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10 reasons the Red Sox are better than the Patriots

It's September, and you're watching the wrong team.

Al Messerschmidt

You are forgiven if, on a Sunday afternoon, you watch the Patriots instead of the Red Sox. In a football season one-tenth as long as that of baseball, it's simple math, but make no mistake: The Red Sox are the most important team in New England, hands down. Here's why.

10. These Pats are the only Pats. It may seem inconceivable to fans of a certain age, but the Patriots have sucked pretty hard. So have the Red Sox, of course, but a football team's suck is a particularly noxious suck. When the Belichick/Brady run ends, what happens to the Pats? Do they continue to win, or do they fall apart? Probably the latter. A team can always dumb into an Andrew Luck, like the rebuilding Colts, but they're more likely to become the Cowboys or 49ers, flailing for years before righting the ship enough to breathe. The Red Sox can be built to last. The Pats can't, which wouldn't matter, if the end wasn't nigh, maybe not today, maybe not tomorrow...

9. Fenway. Football stadiums are terrible in general, and attending football games is something like being let into the hippo pen at the zoo, but even correcting for all that, Fenway owns Gillette pretty damn hard. You could go to a full Red Sox game in the time you spend in traffic to and from a Pats game.

143183160Photo credit: Elsa

8. The logo. If Pat Patriot was the Pats' main logo, they'd have an argument, but the Flying Elvis has nothing on the traditional Red Sox "B" and the dozens of colorful variants of such you can find on a cap at any fine New England sports retailer. If you can't find a Patriots hat you like, it may not exist; if you can't find a Sox cap you like, you're not trying hard enough.

7. Economic stimulus. I'm guessing the 2003-2004 Red Sox personally contributed more to the steroid economy than the 2003-2004 Patriots could have ever dreamed of. We're a capitalist nation; it's gotta count for something.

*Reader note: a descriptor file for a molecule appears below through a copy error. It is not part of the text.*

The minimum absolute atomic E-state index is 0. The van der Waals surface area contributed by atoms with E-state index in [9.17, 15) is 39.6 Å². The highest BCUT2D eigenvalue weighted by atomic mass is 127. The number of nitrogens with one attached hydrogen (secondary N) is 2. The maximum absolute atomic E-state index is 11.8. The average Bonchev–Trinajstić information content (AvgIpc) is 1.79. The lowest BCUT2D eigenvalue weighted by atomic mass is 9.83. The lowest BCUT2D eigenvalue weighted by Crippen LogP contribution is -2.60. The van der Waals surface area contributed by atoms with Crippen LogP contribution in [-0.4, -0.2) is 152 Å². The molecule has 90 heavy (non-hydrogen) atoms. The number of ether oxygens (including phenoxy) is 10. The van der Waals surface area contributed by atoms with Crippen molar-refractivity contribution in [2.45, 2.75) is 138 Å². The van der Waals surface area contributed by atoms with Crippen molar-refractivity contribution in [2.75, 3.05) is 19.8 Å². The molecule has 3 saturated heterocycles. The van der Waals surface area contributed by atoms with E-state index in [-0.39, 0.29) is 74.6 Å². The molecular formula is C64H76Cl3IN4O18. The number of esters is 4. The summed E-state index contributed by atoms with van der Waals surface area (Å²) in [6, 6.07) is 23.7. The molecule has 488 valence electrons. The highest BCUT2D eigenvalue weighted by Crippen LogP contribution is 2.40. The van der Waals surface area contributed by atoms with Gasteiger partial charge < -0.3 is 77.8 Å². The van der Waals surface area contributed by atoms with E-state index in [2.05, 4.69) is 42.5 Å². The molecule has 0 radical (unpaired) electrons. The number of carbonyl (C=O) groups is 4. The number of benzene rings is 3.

6. Orsillo and Remy. Jerry Remy's off but not forgotten; for Sox fans, this duo is unstoppable. They plainly love their jobs, and they're good at them. The Pats have no dedicated TV announcers, and while I love Gil Santos like a fat kid loves cake, the Sox plainly get the edge here, again.

5. Baseball isn't a sport that tests the limit of morality simply to watch it, because while career-and-life-threatening injuries certainly happen from time to time, they happen at a fraction of the pace at that of football, barbaric as it is. This one is growing on me. I've known it intellectually for years, but now I'm starting to feel it as I watch, I can't be the only one. The concussion stuff is only going to get worse before it gets better. Who knows what football will look like in 10 years? Not me. But I know what baseball will look like. It will look like baseball.

4. Peter Gammons. You don't get on the $20 bill by accident.

3. Any Red Sox game on any day. I'll admit that I watch less baseball in September than in April. But even last night, in a season like this, can be a revelation. A 10th-inning Grand Slam to win a game on a random Wednesday night? To extinguish, more or less, the team that snuffed you out two years ago, in epic fashion? Dang. Football games can't sneak up on you. NFL Primetime and a week's worth of previous make sure of that. Baseball games do, even when they shouldn't, every damn day.

2. Fenway Franks. Just the idea, as a kid, that I could eat Fenway Franks in my own home blew my mind. Licensed pig butts! Nostalgia! Ketchup!* SOX!

1. Pedro. The Red Sox had Pedro Martinez in his prime and Pedro works for them now and he is still Pedro and that's the end of it. Pedro is the best ever, in every way. Like the outfield when he was pitching a gem, the defense rests.

*If you do not take ketchup on your hot dogs, I do not want to know you.

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